Computer Science Senior Judy Mou has been working with K. Mani Chandy and Julian Bunn to develop an Android phone and tablet application that could be used to keep communities informed about crisis situations, such as local earthquakes, fires, and pollution hazards. Her application, called a situational awareness application, combines this hazard information with dynamically updated, individualized content, such as traffic on the user's commute, campus events, or news feeds that the user has subscribed to. "The test-case for the application that she is building is whether her classmates and housemates use the application," Chandy says. "She knows that she is building something valuable, and she's excited about it. That's one of the things I like best about working with her." [Learn More]
An Engineering Art Exhibit
Hillary Mushkin, Visiting Professor of Art and Design in Mechanical and Civil Engineering, worked with a group of students taking her new media art history seminar (E/H/Art 89 - the first Caltech course cross-listed in engineering and humanities) to conceptualize, design and fabricate their own original new media artwork using technologies and fabrication methods of their own choice. Students created electroencephalogram (EEG) art, automatic drawing machines, conceptual art-inspired visualizations of mathematical concepts, interactive video projections, electronic instruments and other novel forms. [Photos of the exhibit]
Alumnus Receives 2012 Simons Graduate Fellowships in Theoretical Computer Science
Christopher Beck (BS '09 Computer Science and Mathematics) is a recipient of a 2012 Simons Graduate Fellowship. The fellowships are given to graduate students in theoretical computer science with outstanding track records of research accomplishments. Beck’s work seeks to establish the limits of how efficiently we can solve computational problems. One of his papers studies a popular class of algorithms known as SAT solvers and shows that if their memory is restricted, then they can require exponential running time. Another result concerns how well we can approximately sample from certain distributions when our computation must be small depth, that is, highly parallelizable. Beck and his co-authors showed that even exponentially large bounded depth circuits cannot sample with even exponentially small success from a certain simple distribution.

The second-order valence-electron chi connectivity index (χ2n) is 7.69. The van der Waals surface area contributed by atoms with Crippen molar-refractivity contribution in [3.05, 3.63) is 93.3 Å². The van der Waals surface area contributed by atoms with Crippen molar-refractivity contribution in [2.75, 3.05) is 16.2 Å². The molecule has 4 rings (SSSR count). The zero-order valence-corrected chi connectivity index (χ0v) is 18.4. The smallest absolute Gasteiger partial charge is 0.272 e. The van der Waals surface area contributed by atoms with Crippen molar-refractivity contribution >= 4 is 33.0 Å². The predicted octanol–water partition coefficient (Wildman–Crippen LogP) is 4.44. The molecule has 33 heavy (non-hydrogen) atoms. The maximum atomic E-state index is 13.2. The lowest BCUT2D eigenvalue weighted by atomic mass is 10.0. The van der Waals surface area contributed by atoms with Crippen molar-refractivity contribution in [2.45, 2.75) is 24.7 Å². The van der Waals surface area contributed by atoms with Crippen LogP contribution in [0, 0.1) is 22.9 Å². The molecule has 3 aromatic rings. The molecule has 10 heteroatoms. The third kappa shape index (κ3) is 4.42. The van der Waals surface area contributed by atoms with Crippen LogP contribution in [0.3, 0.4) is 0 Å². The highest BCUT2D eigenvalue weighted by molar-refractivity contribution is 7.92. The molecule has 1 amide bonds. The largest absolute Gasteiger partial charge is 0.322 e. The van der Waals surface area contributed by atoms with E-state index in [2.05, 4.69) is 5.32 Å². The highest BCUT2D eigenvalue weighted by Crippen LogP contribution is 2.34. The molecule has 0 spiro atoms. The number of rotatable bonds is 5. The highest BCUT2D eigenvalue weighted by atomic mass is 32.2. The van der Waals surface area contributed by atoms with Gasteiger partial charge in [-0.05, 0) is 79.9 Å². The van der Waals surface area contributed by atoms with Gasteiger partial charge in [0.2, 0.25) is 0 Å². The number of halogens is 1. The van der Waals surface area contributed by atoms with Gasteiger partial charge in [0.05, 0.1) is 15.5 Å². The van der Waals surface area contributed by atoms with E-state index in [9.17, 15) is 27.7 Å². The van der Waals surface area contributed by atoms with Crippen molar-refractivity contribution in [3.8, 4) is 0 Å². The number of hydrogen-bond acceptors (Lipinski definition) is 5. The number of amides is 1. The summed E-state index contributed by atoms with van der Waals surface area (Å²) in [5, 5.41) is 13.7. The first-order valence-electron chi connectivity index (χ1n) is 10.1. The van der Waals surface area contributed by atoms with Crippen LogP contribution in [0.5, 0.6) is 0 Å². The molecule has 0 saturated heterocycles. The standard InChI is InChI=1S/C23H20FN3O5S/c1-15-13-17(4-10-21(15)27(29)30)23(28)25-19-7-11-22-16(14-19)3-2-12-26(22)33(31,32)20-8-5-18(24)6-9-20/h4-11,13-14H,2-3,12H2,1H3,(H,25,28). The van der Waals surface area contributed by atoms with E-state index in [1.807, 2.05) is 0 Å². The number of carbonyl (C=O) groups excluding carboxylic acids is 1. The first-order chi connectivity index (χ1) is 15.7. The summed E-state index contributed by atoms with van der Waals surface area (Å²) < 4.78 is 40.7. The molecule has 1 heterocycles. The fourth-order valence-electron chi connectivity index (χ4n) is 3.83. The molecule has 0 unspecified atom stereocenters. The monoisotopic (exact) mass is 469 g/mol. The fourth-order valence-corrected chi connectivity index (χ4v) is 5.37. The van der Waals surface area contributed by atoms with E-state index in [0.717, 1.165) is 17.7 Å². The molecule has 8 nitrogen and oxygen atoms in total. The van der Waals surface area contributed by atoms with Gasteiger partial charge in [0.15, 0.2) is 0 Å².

Caltech Welcomes Professor Chandrasekaran
Venkat Chandrasekaran, Assistant Professor of Computing and Mathematical Sciences, arrived at Caltech in early September 2012. His area of research is mathematical optimization. He describes, "Almost anything we wish to do in engineering design is about maximizing objectives subject to certain constraints—trading off different aspects of a system to optimize a few others. For instance, if you work in jet-engine design, you have certain constraints in the amount of material you can use, the weight of these materials, aerodynamic issues, etc. But then you want to be able to design your wings and so on in such a way that you maximize, for example, how fast you are able to go. My specific focus deals with trying to look at optimization problems that (a) are tractable to solve—not all optimization problems are ones that can be efficiently solved on a computer—and (b) arise in the information sciences." [Caltech Release]
Erik Winfree, Professor of Computer Science, Computation and Neural Systems, and Bioengineering, and colleagues including Caltech alumnae Rebecca Schulman, have created a new system to copy sequence information. In their approach, tiny DNA tile crystals consisting of many copies of a piece of information are first grown, then broken into a few pieces by mechanically-induced scission, or force. The new crystal bits contain all the information needed to keep copying the sequence. Each piece then begins to replicate its information and grow until broken apart again—without the help of enzymes, an essential ingredient in biological sequence replication. [Caltech Press Release]